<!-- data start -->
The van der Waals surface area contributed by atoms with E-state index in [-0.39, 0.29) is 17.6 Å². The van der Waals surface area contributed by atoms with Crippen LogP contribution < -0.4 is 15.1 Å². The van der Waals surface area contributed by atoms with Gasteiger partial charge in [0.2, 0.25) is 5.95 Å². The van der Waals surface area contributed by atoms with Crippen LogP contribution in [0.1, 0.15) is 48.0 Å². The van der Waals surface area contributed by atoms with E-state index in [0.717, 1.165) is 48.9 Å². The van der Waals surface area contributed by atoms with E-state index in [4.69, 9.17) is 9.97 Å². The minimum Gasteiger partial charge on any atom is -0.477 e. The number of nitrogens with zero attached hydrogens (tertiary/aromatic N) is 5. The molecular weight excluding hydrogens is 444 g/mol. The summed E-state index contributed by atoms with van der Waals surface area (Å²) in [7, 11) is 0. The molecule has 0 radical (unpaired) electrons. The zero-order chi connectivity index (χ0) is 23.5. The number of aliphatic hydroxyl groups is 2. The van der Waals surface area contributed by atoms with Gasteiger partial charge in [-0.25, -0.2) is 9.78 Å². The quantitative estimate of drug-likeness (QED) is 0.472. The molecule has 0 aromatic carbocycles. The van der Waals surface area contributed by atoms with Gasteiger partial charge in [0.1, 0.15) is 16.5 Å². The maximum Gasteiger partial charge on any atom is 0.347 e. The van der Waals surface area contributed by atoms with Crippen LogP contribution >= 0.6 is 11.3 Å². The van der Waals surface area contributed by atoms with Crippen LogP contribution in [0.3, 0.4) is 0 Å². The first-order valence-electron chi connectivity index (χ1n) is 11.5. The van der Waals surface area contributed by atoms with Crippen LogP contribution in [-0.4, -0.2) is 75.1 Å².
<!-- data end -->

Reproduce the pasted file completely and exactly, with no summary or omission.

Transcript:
The van der Waals surface area contributed by atoms with E-state index in [-0.39, 0.29) is 17.6 Å². The van der Waals surface area contributed by atoms with Crippen LogP contribution < -0.4 is 15.1 Å². The van der Waals surface area contributed by atoms with Gasteiger partial charge in [0.2, 0.25) is 5.95 Å². The van der Waals surface area contributed by atoms with Crippen LogP contribution in [0.1, 0.15) is 48.0 Å². The van der Waals surface area contributed by atoms with E-state index in [0.717, 1.165) is 48.9 Å². The van der Waals surface area contributed by atoms with E-state index in [4.69, 9.17) is 9.97 Å². The minimum Gasteiger partial charge on any atom is -0.477 e. The number of nitrogens with zero attached hydrogens (tertiary/aromatic N) is 5. The molecular weight excluding hydrogens is 444 g/mol. The summed E-state index contributed by atoms with van der Waals surface area (Å²) in [7, 11) is 0. The molecule has 0 radical (unpaired) electrons. The zero-order chi connectivity index (χ0) is 23.5. The number of aliphatic hydroxyl groups is 2. The van der Waals surface area contributed by atoms with Gasteiger partial charge in [-0.25, -0.2) is 9.78 Å². The quantitative estimate of drug-likeness (QED) is 0.472. The molecule has 0 aromatic carbocycles. The van der Waals surface area contributed by atoms with Gasteiger partial charge in [0.1, 0.15) is 16.5 Å². The maximum Gasteiger partial charge on any atom is 0.347 e. The van der Waals surface area contributed by atoms with Crippen LogP contribution >= 0.6 is 11.3 Å². The van der Waals surface area contributed by atoms with Crippen LogP contribution in [0.3, 0.4) is 0 Å². The first-order valence-electron chi connectivity index (χ1n) is 11.5. The van der Waals surface area contributed by atoms with Crippen LogP contribution in [-0.4, -0.2) is 75.1 Å².